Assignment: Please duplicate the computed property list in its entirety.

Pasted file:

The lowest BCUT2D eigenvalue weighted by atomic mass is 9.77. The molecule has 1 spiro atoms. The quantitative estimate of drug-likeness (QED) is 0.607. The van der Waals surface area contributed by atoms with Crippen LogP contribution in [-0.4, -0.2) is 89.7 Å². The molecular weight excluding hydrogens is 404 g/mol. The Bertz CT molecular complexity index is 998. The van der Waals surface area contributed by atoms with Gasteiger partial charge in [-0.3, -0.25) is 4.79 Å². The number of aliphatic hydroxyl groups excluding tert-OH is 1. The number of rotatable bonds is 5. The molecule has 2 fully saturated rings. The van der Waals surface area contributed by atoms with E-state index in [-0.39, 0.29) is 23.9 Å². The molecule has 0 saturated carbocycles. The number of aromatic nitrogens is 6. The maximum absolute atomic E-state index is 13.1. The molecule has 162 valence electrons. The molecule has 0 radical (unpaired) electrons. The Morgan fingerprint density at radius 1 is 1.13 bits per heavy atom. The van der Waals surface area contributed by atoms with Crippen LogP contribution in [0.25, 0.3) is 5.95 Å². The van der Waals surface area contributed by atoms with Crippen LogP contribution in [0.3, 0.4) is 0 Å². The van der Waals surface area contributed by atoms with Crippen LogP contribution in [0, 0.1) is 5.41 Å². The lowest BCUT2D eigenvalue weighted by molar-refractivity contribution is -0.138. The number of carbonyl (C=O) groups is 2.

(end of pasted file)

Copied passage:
The lowest BCUT2D eigenvalue weighted by atomic mass is 9.77. The molecule has 1 spiro atoms. The quantitative estimate of drug-likeness (QED) is 0.607. The van der Waals surface area contributed by atoms with Crippen LogP contribution in [-0.4, -0.2) is 89.7 Å². The molecular weight excluding hydrogens is 404 g/mol. The Bertz CT molecular complexity index is 998. The van der Waals surface area contributed by atoms with Gasteiger partial charge in [-0.3, -0.25) is 4.79 Å². The number of aliphatic hydroxyl groups excluding tert-OH is 1. The number of rotatable bonds is 5. The molecule has 2 fully saturated rings. The van der Waals surface area contributed by atoms with E-state index in [-0.39, 0.29) is 23.9 Å². The molecule has 0 saturated carbocycles. The number of aromatic nitrogens is 6. The maximum absolute atomic E-state index is 13.1. The molecule has 162 valence electrons. The molecule has 0 radical (unpaired) electrons. The Morgan fingerprint density at radius 1 is 1.13 bits per heavy atom. The van der Waals surface area contributed by atoms with Crippen LogP contribution in [0.25, 0.3) is 5.95 Å². The van der Waals surface area contributed by atoms with Crippen LogP contribution in [0.3, 0.4) is 0 Å². The van der Waals surface area contributed by atoms with Crippen LogP contribution in [0, 0.1) is 5.41 Å². The lowest BCUT2D eigenvalue weighted by molar-refractivity contribution is -0.138. The number of carbonyl (C=O) groups is 2.